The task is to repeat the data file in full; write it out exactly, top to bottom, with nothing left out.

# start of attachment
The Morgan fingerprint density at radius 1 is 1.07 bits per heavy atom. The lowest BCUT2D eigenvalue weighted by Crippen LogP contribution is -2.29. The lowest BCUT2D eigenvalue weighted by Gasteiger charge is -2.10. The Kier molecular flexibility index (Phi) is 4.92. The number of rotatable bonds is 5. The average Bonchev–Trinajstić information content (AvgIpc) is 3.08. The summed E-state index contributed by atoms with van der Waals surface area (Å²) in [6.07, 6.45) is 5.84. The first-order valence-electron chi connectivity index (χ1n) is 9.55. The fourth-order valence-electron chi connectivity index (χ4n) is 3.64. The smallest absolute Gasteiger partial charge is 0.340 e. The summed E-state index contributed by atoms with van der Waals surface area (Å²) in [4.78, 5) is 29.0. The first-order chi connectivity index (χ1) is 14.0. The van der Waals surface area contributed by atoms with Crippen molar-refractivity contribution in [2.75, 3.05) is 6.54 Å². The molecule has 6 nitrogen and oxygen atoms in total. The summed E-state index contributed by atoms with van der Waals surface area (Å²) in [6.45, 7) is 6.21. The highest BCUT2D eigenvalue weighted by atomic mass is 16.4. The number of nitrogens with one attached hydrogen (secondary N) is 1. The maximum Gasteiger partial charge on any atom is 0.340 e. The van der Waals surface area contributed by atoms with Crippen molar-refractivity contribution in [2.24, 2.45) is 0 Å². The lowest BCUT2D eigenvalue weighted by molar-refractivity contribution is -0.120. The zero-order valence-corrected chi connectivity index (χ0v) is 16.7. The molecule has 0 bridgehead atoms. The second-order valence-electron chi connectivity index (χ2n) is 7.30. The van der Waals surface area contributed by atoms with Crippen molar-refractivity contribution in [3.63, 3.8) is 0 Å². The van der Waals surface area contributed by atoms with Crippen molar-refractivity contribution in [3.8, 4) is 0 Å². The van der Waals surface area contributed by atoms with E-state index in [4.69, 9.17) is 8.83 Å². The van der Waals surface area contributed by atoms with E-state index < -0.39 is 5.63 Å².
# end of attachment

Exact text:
The Morgan fingerprint density at radius 1 is 1.07 bits per heavy atom. The lowest BCUT2D eigenvalue weighted by Crippen LogP contribution is -2.29. The lowest BCUT2D eigenvalue weighted by Gasteiger charge is -2.10. The Kier molecular flexibility index (Phi) is 4.92. The number of rotatable bonds is 5. The average Bonchev–Trinajstić information content (AvgIpc) is 3.08. The summed E-state index contributed by atoms with van der Waals surface area (Å²) in [6.07, 6.45) is 5.84. The first-order valence-electron chi connectivity index (χ1n) is 9.55. The fourth-order valence-electron chi connectivity index (χ4n) is 3.64. The smallest absolute Gasteiger partial charge is 0.340 e. The summed E-state index contributed by atoms with van der Waals surface area (Å²) in [4.78, 5) is 29.0. The first-order chi connectivity index (χ1) is 14.0. The van der Waals surface area contributed by atoms with Crippen molar-refractivity contribution in [2.75, 3.05) is 6.54 Å². The molecule has 6 nitrogen and oxygen atoms in total. The summed E-state index contributed by atoms with van der Waals surface area (Å²) in [6.45, 7) is 6.21. The highest BCUT2D eigenvalue weighted by atomic mass is 16.4. The number of nitrogens with one attached hydrogen (secondary N) is 1. The maximum Gasteiger partial charge on any atom is 0.340 e. The van der Waals surface area contributed by atoms with Crippen molar-refractivity contribution in [2.24, 2.45) is 0 Å². The lowest BCUT2D eigenvalue weighted by molar-refractivity contribution is -0.120. The zero-order valence-corrected chi connectivity index (χ0v) is 16.7. The molecule has 0 bridgehead atoms. The second-order valence-electron chi connectivity index (χ2n) is 7.30. The van der Waals surface area contributed by atoms with Crippen molar-refractivity contribution in [3.63, 3.8) is 0 Å². The van der Waals surface area contributed by atoms with Crippen molar-refractivity contribution in [3.8, 4) is 0 Å². The van der Waals surface area contributed by atoms with E-state index in [4.69, 9.17) is 8.83 Å². The van der Waals surface area contributed by atoms with E-state index < -0.39 is 5.63 Å².